The book introduces Tadeusz Kotarbiński’s philosophy of action into the mainstream of contemporary action-theoretical debates. Piotr Makowski shows that Kotarbiński–Alfred Tarski’s teacher and one of the most important philosophers of the renowned Lvov-Warsaw school—proposed a groundbreaking, original, and (in at least a few respects) still fresh perspective in action theorizing. The book examines and develops Kotarbiński’s ideas in the context of the most recent discussions in the philosophy of action. The main idea behind Kotarbiński’s action theory—and thus, behind this (...) book—is the significance of the philosophical investigations of the general conditions of effectiveness, efficiency, and economy of intentional actions. Makowski presents and reinterprets Kotarbiński’s views on these dimensions of our activities and sheds new light on the most important areas of action theory. (shrink)
Contents: Preface. SCIENTIFIC WORKS OF MARIA STEFFEN-BATÓG AND TADEUSZ BATÓG. List of Publications of Maria Steffen-Batóg. List of Publications of Tadeusz Batóg. Jerzy POGONOWSKI: On the Scientific Works of Maria Steffen-Batóg. Jerzy POGONOWSKI: On the Scientific Works of Tadeusz Batóg. W??l??odzimierz LAPIS: How Should Sounds Be Phonemicized? Pawe??l?? NOWAKOWSKI: On Applications of Algorithms for Phonetic Transcription in Linguistic Research. Jerzy POGONOWSKI: Tadeusz Batóg's Phonological Systems. MATHEMATICAL LOGIC. Wojciech BUSZKOWSKI: Incomplete Information Systems and Kleene 3-valued Logic. Maciej (...) KANDULSKI: Categorial Grammars with Structural Rules. Miros??l??awa KO??L??OWSKA-GAWIEJNOWICZ: Labelled Deductive Systems for the Lambek Calculus. Roman MURAWSKI: Satisfaction Classes - a Survey. Kazimierz _WIRYDOWICZ: A New Approach to Dyadic Deontic Logic and the Normative Consequence Relation. Wojciech ZIELONKA: More about the Axiomatics of the Lambek Calculus. THEORETICAL LINGUISTICS. Jacek Juliusz JADACKI: Troubles with Categorial Interpretation of Natural Language. Maciej KARPI??N??SKI: Conversational Devices in Human-Computer Communication Using WIMP UI. Witold MACIEJEWSKI: Qualitative Orientation and Grammatical Categories. Zygmunt VETULANI: A System of Computer Understanding of Texts. Andrzej WÓJCIK: The Formal Development of van Sandt's Presupposition Theory. W??l??adys??l??aw ZABROCKI: Psychologism in Noam Chomsky's Theory . Ryszard ZUBER: Defining Presupposition without Negation. PHILOSOPHY OF LANGUAGE AND METHODOLOGY OF SCIENCES. Jerzy KMITA: Philosophical Antifundamentalism. Anna LUCHOWSKA: Peirce and Quine: Two Views on Meaning. Stefan WIERTLEWSKI: Method According to Feyerabend. Jan WOLE??N??SKI: Wittgenstein and Ordinary Language. Krystyna ZAMIARA: Context of Discovery - Context of Justification and the Problem of Psychologism. (shrink)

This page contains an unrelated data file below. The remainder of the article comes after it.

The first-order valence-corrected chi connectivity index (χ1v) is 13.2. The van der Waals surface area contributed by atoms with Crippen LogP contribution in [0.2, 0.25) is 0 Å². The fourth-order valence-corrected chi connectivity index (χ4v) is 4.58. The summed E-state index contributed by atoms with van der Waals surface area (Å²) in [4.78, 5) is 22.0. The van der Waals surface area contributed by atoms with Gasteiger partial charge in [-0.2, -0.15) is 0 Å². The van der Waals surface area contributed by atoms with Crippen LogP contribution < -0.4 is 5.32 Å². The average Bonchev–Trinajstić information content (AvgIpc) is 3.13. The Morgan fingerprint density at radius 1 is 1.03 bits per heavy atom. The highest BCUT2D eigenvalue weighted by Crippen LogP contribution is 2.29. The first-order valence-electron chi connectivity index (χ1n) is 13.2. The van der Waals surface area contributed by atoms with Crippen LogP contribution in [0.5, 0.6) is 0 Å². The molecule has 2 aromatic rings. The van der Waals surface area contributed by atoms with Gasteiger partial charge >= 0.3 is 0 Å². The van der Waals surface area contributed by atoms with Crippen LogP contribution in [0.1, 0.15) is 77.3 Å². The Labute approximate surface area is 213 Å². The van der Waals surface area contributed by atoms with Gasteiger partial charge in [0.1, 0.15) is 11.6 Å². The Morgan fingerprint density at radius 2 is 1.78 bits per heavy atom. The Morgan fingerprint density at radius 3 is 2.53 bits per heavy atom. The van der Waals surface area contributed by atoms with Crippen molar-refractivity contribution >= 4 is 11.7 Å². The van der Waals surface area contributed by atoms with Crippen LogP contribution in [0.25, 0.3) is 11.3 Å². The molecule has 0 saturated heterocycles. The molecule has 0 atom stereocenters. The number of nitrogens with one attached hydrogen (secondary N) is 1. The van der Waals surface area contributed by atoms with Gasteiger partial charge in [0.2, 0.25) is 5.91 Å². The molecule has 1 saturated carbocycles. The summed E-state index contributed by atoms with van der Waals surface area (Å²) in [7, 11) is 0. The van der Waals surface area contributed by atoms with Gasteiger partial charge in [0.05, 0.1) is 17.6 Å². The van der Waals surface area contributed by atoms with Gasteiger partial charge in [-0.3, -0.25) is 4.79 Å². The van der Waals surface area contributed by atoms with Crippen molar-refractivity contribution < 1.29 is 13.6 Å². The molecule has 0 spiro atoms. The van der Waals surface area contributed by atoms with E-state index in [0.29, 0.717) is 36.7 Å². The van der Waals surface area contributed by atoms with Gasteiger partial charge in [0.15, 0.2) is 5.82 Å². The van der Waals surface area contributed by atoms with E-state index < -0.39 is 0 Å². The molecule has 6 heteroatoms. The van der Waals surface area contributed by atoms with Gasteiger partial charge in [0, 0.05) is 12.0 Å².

The paper depicts the evolution of the conception of the method of analytical description of Czeżowski, one of the most important figures of the Lvov-Warsaw School of Philosophy. It portrays Czeżowski as an author, whose voice on relation between theory and experience, as well as language and empirical reality, can be still considered important and significant. Generally speaking, Czeżowski distinguishes between two kinds of methods: the inductive ones and the no inductive, i.e. the method of analytic description. The results of (...) the former are the base of every further scientific activity, from the empirical sciences to philosophy. The method serves, first of all, to define abstract concepts and to precise scientific terms, what allow next to set and to express relations between them. Its application is an indispensable and essential part of process of building every abstract scientific theory. Despite some similarities between Czeżowski’s method and other methods of conceptual analysis, the former is not subjected to the paradox of analysis, according to the author of the paper. (shrink)
One of the factors that adversely influenced the worldwide reception of Fleck was the rather narrow critical interest that his ideas had aroused in Poland. Apart from a few reviews of his book, only two polemics were published before WWII, and these likewise fell into oblivion. The philosophical views of one of those polemists, Tadeusz Bilikiewicz, shared the same fate. Since an acquaintance with Bilikiewicz’s background would seem to be a necessary condition for a understanding of his controversy with (...) Fleck, the aim of this paper is to sketch his views on the history and sociology of science, and to clarify certain errors regarding the facts of his life. (shrink)
ABOUT THE PUTTING NAMES TO OBJECTS, I.E. HOW TADEUSZ KOTARBIjSKI TEACHES UNDERSTAND STANISkAW LE3NIEWSKI’S ONTOLOGY S u m m a r y This article presents an attempt to fund Ontology of Stanis;aw Lemniewski on a simple theory with one primitive relation “being denoted by”. Developed theory shows that to the linguistic model of the Ontology can belong only such general names that in their extensions have at least two objects (references) denoted by individual names.
„What thinks in man, is not he himself, but his social community.“ These words by the early sociologist Ludwig Gumplowicz were quoted several times by Ludwik Fleck and seem to be in complete agreement with his own theory of thought collectives. The assumption that even scientific ideas were not so much generated by the scientist as an autonomous individual but rather by and within the social environment was still considered provocative by Fleck in the 1930s. This article will explore the (...) implications of this assumption by comparing Fleck with Gumplowicz as well as with Tadeusz Bilikiewicz, a psychiatrist, philosopher and historian of medicine working like Fleck in the cultural milieu of Lwów/lemberg. (shrink)